The mist over the mountains
taught me that there is
beauty in the unknown,
And that you should keep walking
Even when you don’t know
where you’re headed.
The birds flapping their wings
On their first flight
Taught me to have courage
Even if you’re afraid of falling.
The setting and rising of the sun
Taught me that it is okay to rest
As long as you get back up
To try again.
The wildflowers taught me
To grow with perseverance
And bloom with grace.
This earth taught me
But this world only taught me
How to destroy it.
The urban pedestrian knows all the tricks.
Every ginnel, every back street, every right of way,
knows how to shave a minute
and exchange monoxide main road
for a park or a lazy canal.
The urban pedestrian knows what it takes.
He’ll be there in exactly thirty-two minutes.
No traffic jams can spoil his plans,
no two star Uber drivers,
no buses lost to suburban Bermuda triangles.
The urban pedestrian strides on his way,
alert to his only enemies:
the dawdling fool
and the little red man
who always says ‘WAIT’.
Once children walked on this country lane
Free from fear, safe from traffic,
Watching ducks on the river, lambs in the fields,
Gathering wildflowers from the hedgerows.
Now the narrow lane is heavy with petrol fumes,
Cars roar around blind bends,
Tractors trundle along, dragging heavy trailers.
Children no longer walk here.
Local people were determined to fight
For the right to walk in safety.
So they made the Millennium Way.
To the outsider it’s just a footpath
Raised on a flood bank beside the Wyre.
Lovely views, wildlife a-plenty
Ducks, geese, the occasional heron,
Swallows and swifts in season, seagulls too.
Primroses blossom, then cowslips
Then daffodils in golden hosts.
The perfect place for a quiet walk
At a pace I want to go.
Seats where I can rest and dream,
And contemplate cows in one field,
Lambs gambolling in the other.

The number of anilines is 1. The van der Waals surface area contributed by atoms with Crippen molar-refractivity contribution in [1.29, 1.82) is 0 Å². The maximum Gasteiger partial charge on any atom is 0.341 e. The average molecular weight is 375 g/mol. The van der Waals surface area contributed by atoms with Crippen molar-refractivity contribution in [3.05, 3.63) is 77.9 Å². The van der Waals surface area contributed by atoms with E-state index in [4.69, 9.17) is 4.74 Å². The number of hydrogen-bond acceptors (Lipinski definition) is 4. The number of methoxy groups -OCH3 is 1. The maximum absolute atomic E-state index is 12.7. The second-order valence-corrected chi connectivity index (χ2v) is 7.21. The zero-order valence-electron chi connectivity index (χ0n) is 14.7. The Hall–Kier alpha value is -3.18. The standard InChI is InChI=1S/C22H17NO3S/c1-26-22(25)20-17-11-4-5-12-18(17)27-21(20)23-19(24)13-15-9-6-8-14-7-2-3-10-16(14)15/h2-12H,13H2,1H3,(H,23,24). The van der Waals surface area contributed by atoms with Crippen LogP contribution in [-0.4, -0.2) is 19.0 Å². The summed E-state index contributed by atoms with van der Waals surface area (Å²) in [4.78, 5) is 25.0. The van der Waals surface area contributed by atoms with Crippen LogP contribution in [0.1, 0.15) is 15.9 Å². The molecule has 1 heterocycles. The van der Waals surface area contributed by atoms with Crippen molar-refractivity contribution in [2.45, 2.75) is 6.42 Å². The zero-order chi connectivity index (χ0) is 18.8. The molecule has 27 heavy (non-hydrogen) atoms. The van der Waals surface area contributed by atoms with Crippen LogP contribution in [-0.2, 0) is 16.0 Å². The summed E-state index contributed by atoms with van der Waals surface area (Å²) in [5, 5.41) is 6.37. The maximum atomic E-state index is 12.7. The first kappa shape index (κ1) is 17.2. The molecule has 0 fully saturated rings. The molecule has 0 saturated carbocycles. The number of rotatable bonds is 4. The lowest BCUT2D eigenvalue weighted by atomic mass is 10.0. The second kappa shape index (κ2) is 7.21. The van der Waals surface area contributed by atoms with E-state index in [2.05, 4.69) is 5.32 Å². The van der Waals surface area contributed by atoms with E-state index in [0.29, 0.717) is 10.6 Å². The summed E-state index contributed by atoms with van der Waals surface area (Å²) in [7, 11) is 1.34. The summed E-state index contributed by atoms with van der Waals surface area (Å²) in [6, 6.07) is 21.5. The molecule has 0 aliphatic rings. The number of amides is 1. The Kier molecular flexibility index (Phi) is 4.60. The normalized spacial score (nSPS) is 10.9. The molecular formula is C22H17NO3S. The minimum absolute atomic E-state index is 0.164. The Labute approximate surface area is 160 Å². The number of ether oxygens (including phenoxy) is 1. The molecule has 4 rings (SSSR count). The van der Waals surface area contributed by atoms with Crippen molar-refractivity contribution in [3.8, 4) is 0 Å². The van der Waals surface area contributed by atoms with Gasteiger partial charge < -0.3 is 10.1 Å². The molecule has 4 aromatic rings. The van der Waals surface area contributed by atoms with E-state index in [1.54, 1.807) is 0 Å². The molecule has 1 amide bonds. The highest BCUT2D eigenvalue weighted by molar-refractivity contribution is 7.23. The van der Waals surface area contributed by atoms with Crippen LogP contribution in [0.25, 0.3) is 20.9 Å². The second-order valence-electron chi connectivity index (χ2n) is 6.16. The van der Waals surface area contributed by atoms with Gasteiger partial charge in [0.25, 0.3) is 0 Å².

The bow of Bowland hills in the background
The River Wyre, brown and sinuous, flowing to the sea,
More to me than a footpath, a link to life.
Friends wave as they pass my window;
Acquaintances exercise their dogs,
Strangers with walking boots and poles
Set off for a day’s hiking.
The Millennium Way – my pathway to Paradise
I gaze at the view as I sit by my window.
The snowdrops are over, the primrose in flower.
The riverside footpath is busy with walkers
Enjoying spring sunshine, dodging spring showers.
I pull up my scarf as I sit by my window
It’s dank and it’s chill and the rain’s beating down.
No-one is passing in this bleak November
The river is rising, a torrent of brown.
I watch the bright scene as I sit by my window.
The snow on the ground gleams white in the sun.
Children rush out to shout and throw snowballs
Sliding and sledging and snowmen are fun.
Once I could run and walk by the river
And climb all the hills and hear all the birds
Now all I can do is watch from my window
And treasure the memories I picture in words.
The first time I visit, a volunteer from the Wildlife Trust nods to the drizzle, you’ve not chosen the best day for it. But I couldn’t have asked for better conditions. I’ve not come to enjoy the nest-cam of the returned osprey pair. I am here for the peace. I sit on one of four empty benches in the woodland hide, the feeders aflutter with life;
goldfinches, bluetits, willow tits and siskins. Starlings and wrens glean the spillage. I see my first redpoll. The boardwalk is a revelation that makes this pocket of semi-wilderness negotiable.
No steps, not one stile and best of all, rather than the tarmac hardness of an accessible trail, the gentle give of weathered wooden slats. The drizzle has kept people away, it’s just me, my crutches, their click of metal sticks. Sphagnum moss, moths, and budburst leaves soothe my eyes after too long in the city.
High in the arms of a birch, there is an ancient hand barrow with a wooden wheel, it must have travelled up with the growing sapling, when the peat cutting stopped.
I am crutch-free on my return. Three osprey chicks prepare to fledge their nest.
My first walk in my fifth leg brace in eighteen months. I won it in a postcode lottery. For the first time since January last year, I pick up both feet. Twenty small jogging steps. July is brewing a heatwave, dragonflies and damsels delight in the early afternoon sun. I watch a lizard basking. I’ve not seen a lizard in Britain since the seventies. I wouldn’t have seen it, had it heard the early warning of my sticks.